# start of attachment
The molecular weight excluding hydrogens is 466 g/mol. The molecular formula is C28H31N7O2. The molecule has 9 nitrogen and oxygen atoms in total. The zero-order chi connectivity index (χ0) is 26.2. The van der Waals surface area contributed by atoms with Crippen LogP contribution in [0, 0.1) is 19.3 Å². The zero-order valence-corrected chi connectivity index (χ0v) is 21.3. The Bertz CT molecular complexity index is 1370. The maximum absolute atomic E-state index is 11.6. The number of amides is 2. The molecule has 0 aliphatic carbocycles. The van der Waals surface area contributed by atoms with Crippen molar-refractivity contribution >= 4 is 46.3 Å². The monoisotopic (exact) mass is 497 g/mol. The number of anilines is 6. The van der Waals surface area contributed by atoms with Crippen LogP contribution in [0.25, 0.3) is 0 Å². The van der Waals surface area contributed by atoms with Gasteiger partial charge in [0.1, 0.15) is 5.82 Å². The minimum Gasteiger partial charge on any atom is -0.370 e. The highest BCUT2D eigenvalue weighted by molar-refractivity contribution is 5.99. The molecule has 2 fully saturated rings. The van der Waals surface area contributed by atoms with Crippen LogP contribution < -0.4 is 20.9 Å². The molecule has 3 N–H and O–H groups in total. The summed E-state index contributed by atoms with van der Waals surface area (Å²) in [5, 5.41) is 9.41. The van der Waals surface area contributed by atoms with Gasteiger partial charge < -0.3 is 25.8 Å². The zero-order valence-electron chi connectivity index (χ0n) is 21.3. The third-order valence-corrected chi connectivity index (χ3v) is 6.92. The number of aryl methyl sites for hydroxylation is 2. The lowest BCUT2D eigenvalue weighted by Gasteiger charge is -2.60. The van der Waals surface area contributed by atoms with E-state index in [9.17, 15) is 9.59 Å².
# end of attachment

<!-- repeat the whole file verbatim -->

The molecular weight excluding hydrogens is 466 g/mol. The molecular formula is C28H31N7O2. The molecule has 9 nitrogen and oxygen atoms in total. The zero-order chi connectivity index (χ0) is 26.2. The van der Waals surface area contributed by atoms with Crippen LogP contribution in [0, 0.1) is 19.3 Å². The zero-order valence-corrected chi connectivity index (χ0v) is 21.3. The Bertz CT molecular complexity index is 1370. The maximum absolute atomic E-state index is 11.6. The number of amides is 2. The molecule has 0 aliphatic carbocycles. The van der Waals surface area contributed by atoms with Crippen molar-refractivity contribution >= 4 is 46.3 Å². The monoisotopic (exact) mass is 497 g/mol. The number of anilines is 6. The van der Waals surface area contributed by atoms with Crippen LogP contribution in [0.25, 0.3) is 0 Å². The van der Waals surface area contributed by atoms with Gasteiger partial charge in [0.1, 0.15) is 5.82 Å². The minimum Gasteiger partial charge on any atom is -0.370 e. The highest BCUT2D eigenvalue weighted by molar-refractivity contribution is 5.99. The molecule has 2 fully saturated rings. The van der Waals surface area contributed by atoms with Crippen LogP contribution < -0.4 is 20.9 Å². The molecule has 3 N–H and O–H groups in total. The summed E-state index contributed by atoms with van der Waals surface area (Å²) in [5, 5.41) is 9.41. The van der Waals surface area contributed by atoms with Gasteiger partial charge < -0.3 is 25.8 Å². The zero-order valence-electron chi connectivity index (χ0n) is 21.3. The third-order valence-corrected chi connectivity index (χ3v) is 6.92. The number of aryl methyl sites for hydroxylation is 2. The lowest BCUT2D eigenvalue weighted by Gasteiger charge is -2.60. The van der Waals surface area contributed by atoms with E-state index in [9.17, 15) is 9.59 Å².